Derivatives exacerbate Too Big to Fail dramatically because there's so much opacity in the system. Policy-makers get scared into bailing our or guaranteeing a lot of their commitments made in those markets because they won't quite know the consequences of letting them fail. It's very intimately related to Too Big to Fail. It's as if they hold a gun to your head. You don't konw whether they have bullets so you may get scared into paying the ransom.
LP: Is breaking up the banks is a solution?
AA: People say those words but what does it mean? How would you do it? That’s the big problem. Banks are multiple times bigger than most of the corporations you think of as big. I once made a mistake rushing through a HuffPost piece in 2010 saying that Jamie Dimon wants to be as big as Walmart. Well, at the time, JP Morgan was already 10 times bigger than Walmart by assets! When it comes to the financial sector, big is really big. People don’t even appreciate how big we’re talking about. Nobody else gets to be as big, and in fact, In other parts of the economy, companies that get so big often break up on their own. But that doesn't happen in banking partly because of the perverse subsidies taxpayers provide.
The most sensible approach is to force banks and other financial institutions to have more equity, which is actually going to expose their inefficiencies and bring more investor pressure for a break-up to happen naturally without us doing it actively. Regulators can also put significantly more pressure on banks to simplify their structure and divest unnecessary lines of businesses such as commodities (energy, aluminum, etc.). The size appears unmanageable and makes regulation difficult.
LP: What would make banking regulation more effective?
AA: First of all there could be simpler regulation in some places and some cost-ineffective things could be used a bit less. Right now, we know too little about the risk and we have too little margin for error. We must reduce the opacity and increase the safety margins dramatically. Regulators make it complicated because we are unnecessarily living at the edge of a cliff all the time. We live so dangerously! There’s no need for that. We are told that we have to live like that, but it’s that’s completely false. The system has to be made a lot more resilient. Then we can worry less and sleep better.
In addition to making things simpler, it’s very important that we are able to see more of the risk and then to enforce much stronger and simpler rules. And, of course, regulators need to be watching where the risks are going. They should not believe that just because the risks are off the accounting balance sheets that they are gone. That was a trick to get around regulations and get around accounting rules in cases like Enron. A lot of the risks were hiding — but they can be traced. Some laws that are counterproductive and make regulation harder should also be examined, including the tax code that encourages debt over equity, and the bankruptcy law that overly protects certain financial practices.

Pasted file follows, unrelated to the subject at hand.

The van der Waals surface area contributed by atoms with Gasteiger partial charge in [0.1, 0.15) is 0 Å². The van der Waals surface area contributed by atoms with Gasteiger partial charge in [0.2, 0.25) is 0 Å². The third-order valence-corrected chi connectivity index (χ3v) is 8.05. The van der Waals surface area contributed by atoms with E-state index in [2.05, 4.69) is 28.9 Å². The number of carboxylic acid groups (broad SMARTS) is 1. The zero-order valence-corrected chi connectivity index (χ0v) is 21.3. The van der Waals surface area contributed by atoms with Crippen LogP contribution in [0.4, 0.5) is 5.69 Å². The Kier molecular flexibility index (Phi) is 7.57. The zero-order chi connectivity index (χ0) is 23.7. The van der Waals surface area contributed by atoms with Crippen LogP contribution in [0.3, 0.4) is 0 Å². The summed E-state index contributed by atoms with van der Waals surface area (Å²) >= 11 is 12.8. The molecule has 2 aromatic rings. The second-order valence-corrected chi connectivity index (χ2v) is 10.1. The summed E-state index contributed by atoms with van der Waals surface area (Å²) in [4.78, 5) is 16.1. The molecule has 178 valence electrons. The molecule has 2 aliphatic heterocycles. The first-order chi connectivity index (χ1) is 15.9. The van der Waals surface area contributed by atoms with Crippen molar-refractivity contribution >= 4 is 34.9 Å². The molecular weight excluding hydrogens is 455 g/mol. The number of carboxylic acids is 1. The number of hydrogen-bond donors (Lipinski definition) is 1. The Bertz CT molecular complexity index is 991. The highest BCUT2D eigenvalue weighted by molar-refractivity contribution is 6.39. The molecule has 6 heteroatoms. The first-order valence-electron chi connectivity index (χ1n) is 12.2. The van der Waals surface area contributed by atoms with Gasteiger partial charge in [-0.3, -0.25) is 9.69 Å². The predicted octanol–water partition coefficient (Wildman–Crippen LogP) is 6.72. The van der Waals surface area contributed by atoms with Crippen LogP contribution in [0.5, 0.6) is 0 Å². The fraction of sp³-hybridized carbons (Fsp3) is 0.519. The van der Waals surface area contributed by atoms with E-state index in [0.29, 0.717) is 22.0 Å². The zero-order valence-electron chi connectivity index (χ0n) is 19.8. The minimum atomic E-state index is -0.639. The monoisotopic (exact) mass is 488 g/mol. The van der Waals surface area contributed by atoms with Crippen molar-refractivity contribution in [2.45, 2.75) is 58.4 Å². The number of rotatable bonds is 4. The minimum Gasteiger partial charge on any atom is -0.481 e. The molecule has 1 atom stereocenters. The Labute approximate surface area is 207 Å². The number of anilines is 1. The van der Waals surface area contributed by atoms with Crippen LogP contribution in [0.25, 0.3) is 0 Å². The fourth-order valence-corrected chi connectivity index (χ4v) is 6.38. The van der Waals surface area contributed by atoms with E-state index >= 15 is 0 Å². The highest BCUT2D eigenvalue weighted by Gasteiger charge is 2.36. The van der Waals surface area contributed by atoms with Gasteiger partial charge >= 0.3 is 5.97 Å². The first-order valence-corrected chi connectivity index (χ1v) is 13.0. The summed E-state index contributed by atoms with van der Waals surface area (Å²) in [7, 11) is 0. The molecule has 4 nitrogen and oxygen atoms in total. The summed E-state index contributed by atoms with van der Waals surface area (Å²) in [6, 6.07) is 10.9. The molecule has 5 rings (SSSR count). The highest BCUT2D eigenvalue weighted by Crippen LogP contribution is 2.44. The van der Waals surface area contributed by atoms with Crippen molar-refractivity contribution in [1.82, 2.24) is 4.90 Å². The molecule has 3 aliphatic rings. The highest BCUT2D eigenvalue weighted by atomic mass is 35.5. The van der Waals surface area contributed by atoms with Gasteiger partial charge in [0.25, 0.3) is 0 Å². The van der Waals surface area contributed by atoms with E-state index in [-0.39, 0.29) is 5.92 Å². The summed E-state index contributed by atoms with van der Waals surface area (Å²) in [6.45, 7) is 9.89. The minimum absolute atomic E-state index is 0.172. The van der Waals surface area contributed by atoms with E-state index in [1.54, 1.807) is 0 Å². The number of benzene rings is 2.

LP: If we don’t deal with the problem of Too Big to Fail, what happens?
AA: An ordinary person doesn’t realize it, but the impact of this unhealthy system on them happens every day. It’s doesn’t feel as acute as something like leakage from a nuclear facility because harm from the financial system is a little more abstract. You only see it when it blows. But it’s an unhealthy, inefficient, bloated and dangerous system. Because this system is so fragile, it can implode again, and our options next time will be dire again. We will either suffer a lot or bail out the system to suffer a little bit less.
I recently shared with my students a quote by the Rothschild brothers of London, writing to associates in New York in 1863: “The few who understand the system will either be so interested in its profits or be so dependent upon its favours that there will be no opposition from that class, while the great body of people, mentally incapable of comprehending the tremendous advantage that capital derives from the system, will bear its burdens without complaint, and perhaps without even suspecting that the system is inimical to their interests.”
This is a great quote! We get tricked into thinking that we have a great financial system because we have our credit cards and whatnot. We don’t see the enormous risks that are taken in derivatives markets and some of the other practices that can topple the entire system again and which extracts fees and bonuses. The truth is that we can have a safer system that serves the economy and society better. But getting there requires that better laws and regulations are implemented and enforced. The system will not correct itself; we must demand that policymakers do a better job for the public.